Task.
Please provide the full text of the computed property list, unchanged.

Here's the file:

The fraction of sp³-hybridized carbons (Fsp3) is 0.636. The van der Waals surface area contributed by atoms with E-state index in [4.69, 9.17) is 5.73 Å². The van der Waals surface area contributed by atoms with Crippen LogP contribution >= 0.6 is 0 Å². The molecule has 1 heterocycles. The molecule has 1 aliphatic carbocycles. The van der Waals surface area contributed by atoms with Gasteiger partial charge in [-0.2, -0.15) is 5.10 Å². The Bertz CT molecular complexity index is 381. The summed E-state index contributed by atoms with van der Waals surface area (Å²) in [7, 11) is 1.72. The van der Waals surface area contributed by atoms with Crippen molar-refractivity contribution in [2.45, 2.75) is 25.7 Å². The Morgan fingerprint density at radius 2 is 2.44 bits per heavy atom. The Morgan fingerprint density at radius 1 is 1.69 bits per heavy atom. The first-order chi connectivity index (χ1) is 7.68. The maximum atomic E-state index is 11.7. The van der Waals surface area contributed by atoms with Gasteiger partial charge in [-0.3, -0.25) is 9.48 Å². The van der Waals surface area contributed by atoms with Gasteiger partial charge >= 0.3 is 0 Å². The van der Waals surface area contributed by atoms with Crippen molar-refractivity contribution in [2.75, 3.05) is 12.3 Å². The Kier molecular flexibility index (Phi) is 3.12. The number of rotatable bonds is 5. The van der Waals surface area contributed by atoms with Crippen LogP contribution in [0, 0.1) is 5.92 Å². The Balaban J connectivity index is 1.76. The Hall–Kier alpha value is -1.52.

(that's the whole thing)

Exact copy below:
The fraction of sp³-hybridized carbons (Fsp3) is 0.636. The van der Waals surface area contributed by atoms with E-state index in [4.69, 9.17) is 5.73 Å². The van der Waals surface area contributed by atoms with Crippen LogP contribution >= 0.6 is 0 Å². The molecule has 1 heterocycles. The molecule has 1 aliphatic carbocycles. The van der Waals surface area contributed by atoms with Gasteiger partial charge in [-0.2, -0.15) is 5.10 Å². The Bertz CT molecular complexity index is 381. The summed E-state index contributed by atoms with van der Waals surface area (Å²) in [7, 11) is 1.72. The van der Waals surface area contributed by atoms with Crippen molar-refractivity contribution in [2.45, 2.75) is 25.7 Å². The Morgan fingerprint density at radius 2 is 2.44 bits per heavy atom. The Morgan fingerprint density at radius 1 is 1.69 bits per heavy atom. The first-order chi connectivity index (χ1) is 7.68. The maximum atomic E-state index is 11.7. The van der Waals surface area contributed by atoms with Gasteiger partial charge in [-0.3, -0.25) is 9.48 Å². The van der Waals surface area contributed by atoms with Gasteiger partial charge >= 0.3 is 0 Å². The van der Waals surface area contributed by atoms with Crippen molar-refractivity contribution in [2.75, 3.05) is 12.3 Å². The Kier molecular flexibility index (Phi) is 3.12. The number of rotatable bonds is 5. The van der Waals surface area contributed by atoms with Crippen LogP contribution in [0, 0.1) is 5.92 Å². The Balaban J connectivity index is 1.76. The Hall–Kier alpha value is -1.52.